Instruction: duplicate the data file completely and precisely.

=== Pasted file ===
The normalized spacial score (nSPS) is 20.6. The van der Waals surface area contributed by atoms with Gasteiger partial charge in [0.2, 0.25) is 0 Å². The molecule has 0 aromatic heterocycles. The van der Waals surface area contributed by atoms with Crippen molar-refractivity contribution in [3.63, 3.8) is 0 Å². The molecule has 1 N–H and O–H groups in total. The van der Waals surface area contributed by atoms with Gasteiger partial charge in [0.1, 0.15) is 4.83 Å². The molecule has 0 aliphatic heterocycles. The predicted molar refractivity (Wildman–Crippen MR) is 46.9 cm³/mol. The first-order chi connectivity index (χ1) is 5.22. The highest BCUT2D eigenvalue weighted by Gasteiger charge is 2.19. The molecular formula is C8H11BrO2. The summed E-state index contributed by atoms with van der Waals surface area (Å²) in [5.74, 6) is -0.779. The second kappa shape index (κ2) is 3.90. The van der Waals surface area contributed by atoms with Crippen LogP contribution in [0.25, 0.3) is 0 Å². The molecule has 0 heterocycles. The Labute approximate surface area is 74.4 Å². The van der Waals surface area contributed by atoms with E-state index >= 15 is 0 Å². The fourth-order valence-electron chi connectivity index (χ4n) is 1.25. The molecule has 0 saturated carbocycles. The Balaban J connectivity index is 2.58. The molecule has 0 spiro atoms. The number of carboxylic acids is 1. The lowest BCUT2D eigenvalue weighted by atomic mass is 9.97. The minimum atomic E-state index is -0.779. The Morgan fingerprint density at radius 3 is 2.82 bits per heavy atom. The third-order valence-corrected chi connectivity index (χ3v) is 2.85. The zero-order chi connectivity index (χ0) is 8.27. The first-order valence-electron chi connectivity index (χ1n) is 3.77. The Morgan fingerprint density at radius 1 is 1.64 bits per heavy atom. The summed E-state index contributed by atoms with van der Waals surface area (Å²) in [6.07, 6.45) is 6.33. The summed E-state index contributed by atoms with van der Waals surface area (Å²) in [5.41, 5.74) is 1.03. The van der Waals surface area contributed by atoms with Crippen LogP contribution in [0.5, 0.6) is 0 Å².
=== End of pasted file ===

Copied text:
The normalized spacial score (nSPS) is 20.6. The van der Waals surface area contributed by atoms with Gasteiger partial charge in [0.2, 0.25) is 0 Å². The molecule has 0 aromatic heterocycles. The van der Waals surface area contributed by atoms with Crippen molar-refractivity contribution in [3.63, 3.8) is 0 Å². The molecule has 1 N–H and O–H groups in total. The van der Waals surface area contributed by atoms with Gasteiger partial charge in [0.1, 0.15) is 4.83 Å². The molecule has 0 aliphatic heterocycles. The predicted molar refractivity (Wildman–Crippen MR) is 46.9 cm³/mol. The first-order chi connectivity index (χ1) is 5.22. The highest BCUT2D eigenvalue weighted by Gasteiger charge is 2.19. The molecular formula is C8H11BrO2. The summed E-state index contributed by atoms with van der Waals surface area (Å²) in [5.74, 6) is -0.779. The second kappa shape index (κ2) is 3.90. The van der Waals surface area contributed by atoms with Crippen LogP contribution in [0.25, 0.3) is 0 Å². The molecule has 0 heterocycles. The Labute approximate surface area is 74.4 Å². The van der Waals surface area contributed by atoms with E-state index >= 15 is 0 Å². The fourth-order valence-electron chi connectivity index (χ4n) is 1.25. The molecule has 0 saturated carbocycles. The Balaban J connectivity index is 2.58. The molecule has 0 spiro atoms. The number of carboxylic acids is 1. The lowest BCUT2D eigenvalue weighted by atomic mass is 9.97. The minimum atomic E-state index is -0.779. The Morgan fingerprint density at radius 3 is 2.82 bits per heavy atom. The third-order valence-corrected chi connectivity index (χ3v) is 2.85. The zero-order chi connectivity index (χ0) is 8.27. The first-order valence-electron chi connectivity index (χ1n) is 3.77. The Morgan fingerprint density at radius 1 is 1.64 bits per heavy atom. The summed E-state index contributed by atoms with van der Waals surface area (Å²) in [6.07, 6.45) is 6.33. The summed E-state index contributed by atoms with van der Waals surface area (Å²) in [5.41, 5.74) is 1.03. The van der Waals surface area contributed by atoms with Crippen LogP contribution in [0.5, 0.6) is 0 Å².